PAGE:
You can transfer your skills learned from one job to another, such as your communication skills, to succeed in another position.
When we go off track in our careers (whether due to family responsibilities, world events, or any other reason), we often gain amazing experiences that when put together are much more than the sum of their individual components.
Find out why recruiters are interested in knowing what makes you unique
It is a common occurrence for even the most qualified candidates to feel a sense of panic when recruiters ask, "What makes you unique?". You will be pleased to know that they are not trying to throw you off balance or make you sweat, but they are on a mission to find the best candidate for the position.
Most candidates prepare for their interviews in such a way that they deliver standardised answers. There are too many similarities between their advice and the samples they refer to.
The recruiter or hiring manager is trying to learn more about you than just what's on the page by asking this question. Make your resume stand out and show that you are more than the sum of your past experiences. A job interview is really an opportunity to prove why you are the right person for the job.
Now that we focused on why the question is asked, let's turn to strategies you can use to make the most of this interview question.
How to answer ‘what makes you unique’
1 - Identify relevant skills and qualities
It's important to focus on one or two specific aspects of your skills that are most relevant to the job description even though you possess many unique and wonderful qualities. That's what matters to the recruiter.
Finally, they need someone who can ease the pain points both in the company itself and in client accounts. The interviewer's time is limited, so you will need to edit yourself and only mention the skills or personality traits that you possess that will make you successful in this particular role.
2 - Acquire deep knowledge of the job description and company
The question 'what makes you unique' seems to be all about you, but it's about you as part of the role and company context. The better you understand the job description and company values, the easier it will be for you to select unique qualities that will resonate with the employer.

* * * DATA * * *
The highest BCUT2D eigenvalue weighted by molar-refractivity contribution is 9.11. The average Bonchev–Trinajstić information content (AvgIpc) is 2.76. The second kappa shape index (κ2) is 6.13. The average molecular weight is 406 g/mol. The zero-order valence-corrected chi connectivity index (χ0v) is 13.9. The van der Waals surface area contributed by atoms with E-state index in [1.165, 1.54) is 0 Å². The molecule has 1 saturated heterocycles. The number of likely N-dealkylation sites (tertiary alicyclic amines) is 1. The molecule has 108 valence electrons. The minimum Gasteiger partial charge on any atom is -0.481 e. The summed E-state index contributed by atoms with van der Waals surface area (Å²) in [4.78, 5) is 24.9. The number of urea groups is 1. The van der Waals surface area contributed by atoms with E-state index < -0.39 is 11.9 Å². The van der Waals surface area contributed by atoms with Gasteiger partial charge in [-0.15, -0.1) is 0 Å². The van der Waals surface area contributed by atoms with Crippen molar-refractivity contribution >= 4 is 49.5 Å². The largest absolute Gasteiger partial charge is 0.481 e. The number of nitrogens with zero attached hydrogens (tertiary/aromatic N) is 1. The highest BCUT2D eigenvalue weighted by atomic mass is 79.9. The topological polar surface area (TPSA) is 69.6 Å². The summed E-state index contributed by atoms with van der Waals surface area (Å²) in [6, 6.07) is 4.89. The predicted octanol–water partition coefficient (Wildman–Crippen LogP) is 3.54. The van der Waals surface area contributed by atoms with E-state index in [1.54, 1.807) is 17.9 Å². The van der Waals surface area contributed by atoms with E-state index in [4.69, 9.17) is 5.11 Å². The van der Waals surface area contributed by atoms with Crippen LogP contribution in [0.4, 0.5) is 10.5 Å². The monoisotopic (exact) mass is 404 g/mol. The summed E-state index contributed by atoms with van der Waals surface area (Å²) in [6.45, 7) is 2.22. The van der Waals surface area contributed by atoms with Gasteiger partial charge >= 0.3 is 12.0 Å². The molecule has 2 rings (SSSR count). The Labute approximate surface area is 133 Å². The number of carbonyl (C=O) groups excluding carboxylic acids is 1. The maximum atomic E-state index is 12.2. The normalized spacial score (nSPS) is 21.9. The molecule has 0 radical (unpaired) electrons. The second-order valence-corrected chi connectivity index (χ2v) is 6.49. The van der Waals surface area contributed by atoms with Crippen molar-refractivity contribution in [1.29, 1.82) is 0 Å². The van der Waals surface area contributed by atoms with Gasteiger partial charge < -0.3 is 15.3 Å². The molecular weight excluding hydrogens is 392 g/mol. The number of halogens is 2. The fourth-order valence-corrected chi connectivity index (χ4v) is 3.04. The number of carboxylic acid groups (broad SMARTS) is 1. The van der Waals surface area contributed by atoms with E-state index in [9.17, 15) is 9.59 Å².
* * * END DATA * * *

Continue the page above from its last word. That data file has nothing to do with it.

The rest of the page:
3 - Describe with examples
It is important to share your success stories in order to portray your abilities. The reason behavioural interviews are so common is because employers ask questions like describe a time when or give an example. Based on your past work history, the hiring manager is trying to understand whether you can succeed in this job based on the skills you used.
4 - Don't be afraid to be yourself
Recruiters like to hear what the applicant wants to hear, but if you embellish, it's relatively easy for them to discover this and you lose credibility. On top of that, you will not have any successes to back up your claims.
You don't need to exaggerate to stand out and say you speak six languages, can juggle and were a child TV star. Be authentic and do not try to be someone you're not. It is not necessary to answer something new they have never heard.
Focus on your unique combination of skills, no matter whether you're talking about communication (check out these tips for effective communication), account management, or business development. Having proven success with common skills is sometimes exactly what hiring managers are looking for in a candidate.
Sometimes only your unique experience in developing these common skills matters.An ability to express your experience in a way that is meaningful to the employer.
It is already clear that the employer believes you can do the job otherwise they wouldn't have invited you for an interview. They are waiting for you to inspire their confidence so that they will see that their initial impression of you is accurate.